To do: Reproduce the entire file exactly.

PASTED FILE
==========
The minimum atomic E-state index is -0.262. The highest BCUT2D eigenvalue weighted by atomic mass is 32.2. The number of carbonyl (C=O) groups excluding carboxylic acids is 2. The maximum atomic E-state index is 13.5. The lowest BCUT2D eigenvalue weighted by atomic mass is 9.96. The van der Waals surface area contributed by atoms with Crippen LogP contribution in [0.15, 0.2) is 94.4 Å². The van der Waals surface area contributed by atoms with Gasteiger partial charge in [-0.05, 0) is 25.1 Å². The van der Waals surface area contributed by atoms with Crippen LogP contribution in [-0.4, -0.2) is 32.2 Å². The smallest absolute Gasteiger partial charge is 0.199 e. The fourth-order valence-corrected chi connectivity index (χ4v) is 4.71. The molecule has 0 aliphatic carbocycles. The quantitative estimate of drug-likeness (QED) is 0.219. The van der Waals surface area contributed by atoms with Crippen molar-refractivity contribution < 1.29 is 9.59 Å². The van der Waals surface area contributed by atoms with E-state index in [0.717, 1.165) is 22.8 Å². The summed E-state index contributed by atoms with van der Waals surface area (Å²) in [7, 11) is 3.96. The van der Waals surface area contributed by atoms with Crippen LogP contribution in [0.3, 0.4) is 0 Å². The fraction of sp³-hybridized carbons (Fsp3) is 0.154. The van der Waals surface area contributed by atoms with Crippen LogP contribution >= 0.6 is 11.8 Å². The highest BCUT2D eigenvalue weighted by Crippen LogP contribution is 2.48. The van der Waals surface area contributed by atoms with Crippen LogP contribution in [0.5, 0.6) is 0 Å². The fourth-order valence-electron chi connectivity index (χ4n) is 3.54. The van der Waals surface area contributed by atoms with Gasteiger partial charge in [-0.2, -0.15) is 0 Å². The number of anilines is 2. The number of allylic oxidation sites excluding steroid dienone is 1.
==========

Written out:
The minimum atomic E-state index is -0.262. The highest BCUT2D eigenvalue weighted by atomic mass is 32.2. The number of carbonyl (C=O) groups excluding carboxylic acids is 2. The maximum atomic E-state index is 13.5. The lowest BCUT2D eigenvalue weighted by atomic mass is 9.96. The van der Waals surface area contributed by atoms with Crippen LogP contribution in [0.15, 0.2) is 94.4 Å². The van der Waals surface area contributed by atoms with Gasteiger partial charge in [-0.05, 0) is 25.1 Å². The van der Waals surface area contributed by atoms with Crippen LogP contribution in [-0.4, -0.2) is 32.2 Å². The smallest absolute Gasteiger partial charge is 0.199 e. The fourth-order valence-corrected chi connectivity index (χ4v) is 4.71. The molecule has 0 aliphatic carbocycles. The quantitative estimate of drug-likeness (QED) is 0.219. The van der Waals surface area contributed by atoms with Crippen molar-refractivity contribution < 1.29 is 9.59 Å². The van der Waals surface area contributed by atoms with E-state index in [0.717, 1.165) is 22.8 Å². The summed E-state index contributed by atoms with van der Waals surface area (Å²) in [7, 11) is 3.96. The van der Waals surface area contributed by atoms with Crippen LogP contribution in [0.3, 0.4) is 0 Å². The fraction of sp³-hybridized carbons (Fsp3) is 0.154. The van der Waals surface area contributed by atoms with Crippen LogP contribution >= 0.6 is 11.8 Å². The highest BCUT2D eigenvalue weighted by Crippen LogP contribution is 2.48. The van der Waals surface area contributed by atoms with Crippen LogP contribution in [0.5, 0.6) is 0 Å². The fourth-order valence-electron chi connectivity index (χ4n) is 3.54. The van der Waals surface area contributed by atoms with Gasteiger partial charge in [-0.2, -0.15) is 0 Å². The number of anilines is 2. The number of allylic oxidation sites excluding steroid dienone is 1.